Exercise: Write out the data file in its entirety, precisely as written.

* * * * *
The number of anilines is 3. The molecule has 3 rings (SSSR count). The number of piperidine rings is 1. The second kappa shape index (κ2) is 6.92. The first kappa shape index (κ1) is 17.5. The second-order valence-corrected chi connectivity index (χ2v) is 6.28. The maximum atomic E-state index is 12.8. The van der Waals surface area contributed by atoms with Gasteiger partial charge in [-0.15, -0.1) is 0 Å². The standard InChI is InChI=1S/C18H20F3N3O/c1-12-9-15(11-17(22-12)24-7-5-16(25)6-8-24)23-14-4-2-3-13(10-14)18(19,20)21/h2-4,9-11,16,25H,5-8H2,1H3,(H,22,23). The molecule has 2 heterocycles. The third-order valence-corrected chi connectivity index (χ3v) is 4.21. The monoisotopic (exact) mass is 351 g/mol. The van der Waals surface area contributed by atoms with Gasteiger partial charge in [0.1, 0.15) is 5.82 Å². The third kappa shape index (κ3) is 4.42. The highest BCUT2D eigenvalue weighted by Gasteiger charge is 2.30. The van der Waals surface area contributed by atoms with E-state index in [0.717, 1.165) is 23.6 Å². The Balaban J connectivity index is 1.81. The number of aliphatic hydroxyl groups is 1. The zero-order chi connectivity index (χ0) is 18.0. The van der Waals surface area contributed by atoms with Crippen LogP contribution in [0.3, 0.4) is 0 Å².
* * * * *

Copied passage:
The number of anilines is 3. The molecule has 3 rings (SSSR count). The number of piperidine rings is 1. The second kappa shape index (κ2) is 6.92. The first kappa shape index (κ1) is 17.5. The second-order valence-corrected chi connectivity index (χ2v) is 6.28. The maximum atomic E-state index is 12.8. The van der Waals surface area contributed by atoms with Gasteiger partial charge in [-0.15, -0.1) is 0 Å². The standard InChI is InChI=1S/C18H20F3N3O/c1-12-9-15(11-17(22-12)24-7-5-16(25)6-8-24)23-14-4-2-3-13(10-14)18(19,20)21/h2-4,9-11,16,25H,5-8H2,1H3,(H,22,23). The molecule has 2 heterocycles. The third-order valence-corrected chi connectivity index (χ3v) is 4.21. The monoisotopic (exact) mass is 351 g/mol. The van der Waals surface area contributed by atoms with Gasteiger partial charge in [0.1, 0.15) is 5.82 Å². The third kappa shape index (κ3) is 4.42. The highest BCUT2D eigenvalue weighted by Gasteiger charge is 2.30. The van der Waals surface area contributed by atoms with E-state index in [0.717, 1.165) is 23.6 Å². The Balaban J connectivity index is 1.81. The number of aliphatic hydroxyl groups is 1. The zero-order chi connectivity index (χ0) is 18.0. The van der Waals surface area contributed by atoms with Crippen LogP contribution in [0.3, 0.4) is 0 Å².